Of all the CA central coast towns I visited in October 2008, why am I living in this one? This small (pop 8,000) agrarian hot, dry, hilly place?
Locals ask it like I’m prescient or sagely; others like I’m a total idiot. Either way, it’s a question I can only answer with a shrug after being here a week. The Ojai Valley, like the Roaring Fork Valley, has a kind of feminine grandeur and strength and softness..I couldn’t have left for anything less. Ojai chose me as much as I chose it.
Intuition is only right 100% of the time, so who am I to know why? Why did Thoreau choose Walden Pond? It’s “not wise to ask the whys.”
It’s definitely not because of Brothers & Sisters or because Ted Danson and Mary Steemburgen and Reese Witherspoon live here.
It’s not entirely because Krishnamurti had his residence and retreat center here and you can still feel his energy and presence in the orange and avocado orchards.
It may not even be because of the Chumash Indians who settled peaceably here 13,000 years ago doing Chumashy things like paddling around in canoes, trading shells, making baskets, and painting on cave walls.
It might be because Ojai means “moon” and “nest” both. I am so so ready for a nest.
It is at least partly because it is a sweet high vibe valley with hills on two sides like the one I left, and two crops of oranges (and orange blossoms) a year, and all the avocados and strawberries you can eat.
It is partly the great tennis club and the guys there and the fact that there are two varieties of health food stores and a super groovy farmers market.
It was partly looking at my vision boards on my office wall in Snowmass Village and feeling like a total fraud and hypocrite for living out of alignment. It was partly working with Jeddah Mali and Rod Stryker and this Masters program in Spiritual counseling at USM.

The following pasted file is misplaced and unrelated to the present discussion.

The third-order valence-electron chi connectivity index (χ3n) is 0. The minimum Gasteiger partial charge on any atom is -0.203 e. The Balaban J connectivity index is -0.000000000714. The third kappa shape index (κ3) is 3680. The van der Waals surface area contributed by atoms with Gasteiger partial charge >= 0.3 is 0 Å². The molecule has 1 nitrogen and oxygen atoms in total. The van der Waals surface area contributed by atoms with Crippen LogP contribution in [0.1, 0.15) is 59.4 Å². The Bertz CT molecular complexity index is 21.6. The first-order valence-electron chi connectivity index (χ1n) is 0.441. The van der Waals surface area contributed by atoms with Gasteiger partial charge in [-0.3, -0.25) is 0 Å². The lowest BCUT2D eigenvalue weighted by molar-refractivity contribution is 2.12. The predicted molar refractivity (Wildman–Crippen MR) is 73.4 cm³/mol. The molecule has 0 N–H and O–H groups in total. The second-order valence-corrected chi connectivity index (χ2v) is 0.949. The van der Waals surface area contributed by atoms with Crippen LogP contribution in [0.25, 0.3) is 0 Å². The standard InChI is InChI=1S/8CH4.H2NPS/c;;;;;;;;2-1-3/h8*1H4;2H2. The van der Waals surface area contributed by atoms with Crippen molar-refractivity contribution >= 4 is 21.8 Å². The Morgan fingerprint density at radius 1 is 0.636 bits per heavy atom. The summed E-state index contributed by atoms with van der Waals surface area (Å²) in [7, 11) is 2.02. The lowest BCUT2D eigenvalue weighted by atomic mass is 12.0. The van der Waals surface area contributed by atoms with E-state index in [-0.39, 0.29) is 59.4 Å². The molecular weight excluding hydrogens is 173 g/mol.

It was partly knowing at least one person here..thanks Kathleen!
Mostly it is that I feel great here, and that people seem to know me and recognize me in advance or out of time..I keep bumbling into these surreal moments of familiarity that are almost like déjà vus without their repetitive threadbare quality. Wasn’t the check-in process on Fantasy Island something similar? More than just a cursory “we’ll leave a light on for you,” it’s as if my entire life’s itinerary has been pre-arranged, booked and lifted skyward, first-class.
The handshakes here are solid, the smiles genuine. “Oh, Doug Ellis? We’ve heard all about you and you’re good friends with so and so and know such and such? Great to see you again! (for the first time), go past the thing, you know past the doo hickey, and turn left at the burning bush and go see <blank> and tell them blah blah sent you,” all in a rapid fire sort of pidgin English shorthand reserved for longtime locals who can fill in the blanks. And I’m just nodding and smiling dumbly and on to the next adventure.
The paranormal has become my new normal.
Leaving Colorado was rough. It was like ripping off a bandage or something that happened to someone else. I drove fast out of Glenwood Self Storage under the cover of darkness with my back turned to Mt. Sopris.. She held such powerful and loving space for me the past 12 years. I can feel her still like this rock goddess lover who doesn’t yet know we have parted.. I can trace her contours with my hand by heart, and was afraid to say goodbye to her, of incurring her Kali/Pelee wrath and staring down my own grief.
Mostly though it is because I am almost 40 and I have been hearing people like Carolyn Myss say things like “finance your faith, not your fear” and even Susie Ormon, who says things like “Do what right for you before you do what is right for your money.” How could I coach people through transitions without navigating my own? Since I was bored and tired with myself I thought why not create my own crisis? What a privilege to create your own crisis instead of having one foisted upon you.
What if David Whyte was right?
“What you can plan is too small for you to live.
What you can live wholeheartedly will make plans enough
for the vitality hidden in your sleep.”
Click here to read the full poem entitled What to Remember Upon Waking.
In three months I have shed hundreds of pounds of magazines, furniture and extra detritus of living, cleared out my storage shed of two years, left a steady job at a creative and prestigious nonprofit just days before the financial meltdown. All of this swirling chaos and fear has added a sense of drama and excitement to the endeavor, as if I were a ship captain taking my little dinghy out of safe harbor and into the eye of the hurricane. I should buy an eye patch.
For those of you who have thought of reinventing yourselves, your life, truly becoming one with life and refashioning it to suit the new expanded you, I say jump in, the waters fine.
Blessings and Namaste,